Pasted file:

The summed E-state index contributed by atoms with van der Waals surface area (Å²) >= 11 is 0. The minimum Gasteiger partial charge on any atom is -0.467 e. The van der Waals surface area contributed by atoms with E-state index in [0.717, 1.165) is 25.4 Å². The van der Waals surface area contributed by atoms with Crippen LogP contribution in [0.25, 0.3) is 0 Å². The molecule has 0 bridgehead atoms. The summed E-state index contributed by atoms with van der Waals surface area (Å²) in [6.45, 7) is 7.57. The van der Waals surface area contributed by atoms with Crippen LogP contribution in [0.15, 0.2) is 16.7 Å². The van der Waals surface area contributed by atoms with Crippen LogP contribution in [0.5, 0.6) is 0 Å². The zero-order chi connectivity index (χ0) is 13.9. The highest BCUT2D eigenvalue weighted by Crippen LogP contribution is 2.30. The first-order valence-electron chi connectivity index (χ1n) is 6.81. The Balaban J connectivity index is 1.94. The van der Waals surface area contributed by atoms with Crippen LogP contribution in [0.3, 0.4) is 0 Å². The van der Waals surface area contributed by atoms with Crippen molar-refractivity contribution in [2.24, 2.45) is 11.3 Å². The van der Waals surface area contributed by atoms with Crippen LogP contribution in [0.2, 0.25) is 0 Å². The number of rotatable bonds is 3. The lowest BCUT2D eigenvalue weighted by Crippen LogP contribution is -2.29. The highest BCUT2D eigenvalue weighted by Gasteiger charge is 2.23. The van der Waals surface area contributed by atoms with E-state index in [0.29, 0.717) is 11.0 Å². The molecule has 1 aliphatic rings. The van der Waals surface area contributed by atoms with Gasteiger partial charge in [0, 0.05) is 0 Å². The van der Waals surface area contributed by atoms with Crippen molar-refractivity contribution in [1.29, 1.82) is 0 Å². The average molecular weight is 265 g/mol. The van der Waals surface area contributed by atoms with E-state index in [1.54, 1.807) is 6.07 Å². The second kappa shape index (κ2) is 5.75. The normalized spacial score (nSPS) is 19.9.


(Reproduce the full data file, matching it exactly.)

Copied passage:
The summed E-state index contributed by atoms with van der Waals surface area (Å²) >= 11 is 0. The minimum Gasteiger partial charge on any atom is -0.467 e. The van der Waals surface area contributed by atoms with E-state index in [0.717, 1.165) is 25.4 Å². The van der Waals surface area contributed by atoms with Crippen LogP contribution in [0.25, 0.3) is 0 Å². The molecule has 0 bridgehead atoms. The summed E-state index contributed by atoms with van der Waals surface area (Å²) in [6.45, 7) is 7.57. The van der Waals surface area contributed by atoms with Crippen LogP contribution in [0.15, 0.2) is 16.7 Å². The van der Waals surface area contributed by atoms with Crippen LogP contribution in [0.5, 0.6) is 0 Å². The zero-order chi connectivity index (χ0) is 13.9. The highest BCUT2D eigenvalue weighted by Crippen LogP contribution is 2.30. The first-order valence-electron chi connectivity index (χ1n) is 6.81. The Balaban J connectivity index is 1.94. The van der Waals surface area contributed by atoms with Crippen LogP contribution in [0.3, 0.4) is 0 Å². The van der Waals surface area contributed by atoms with Crippen molar-refractivity contribution in [2.24, 2.45) is 11.3 Å². The van der Waals surface area contributed by atoms with Crippen LogP contribution in [0.2, 0.25) is 0 Å². The number of rotatable bonds is 3. The lowest BCUT2D eigenvalue weighted by Crippen LogP contribution is -2.29. The highest BCUT2D eigenvalue weighted by Gasteiger charge is 2.23. The van der Waals surface area contributed by atoms with E-state index in [0.29, 0.717) is 11.0 Å². The molecule has 1 aliphatic rings. The van der Waals surface area contributed by atoms with Gasteiger partial charge in [0, 0.05) is 0 Å². The van der Waals surface area contributed by atoms with Crippen molar-refractivity contribution in [1.29, 1.82) is 0 Å². The average molecular weight is 265 g/mol. The van der Waals surface area contributed by atoms with E-state index in [1.54, 1.807) is 6.07 Å². The second kappa shape index (κ2) is 5.75. The normalized spacial score (nSPS) is 19.9.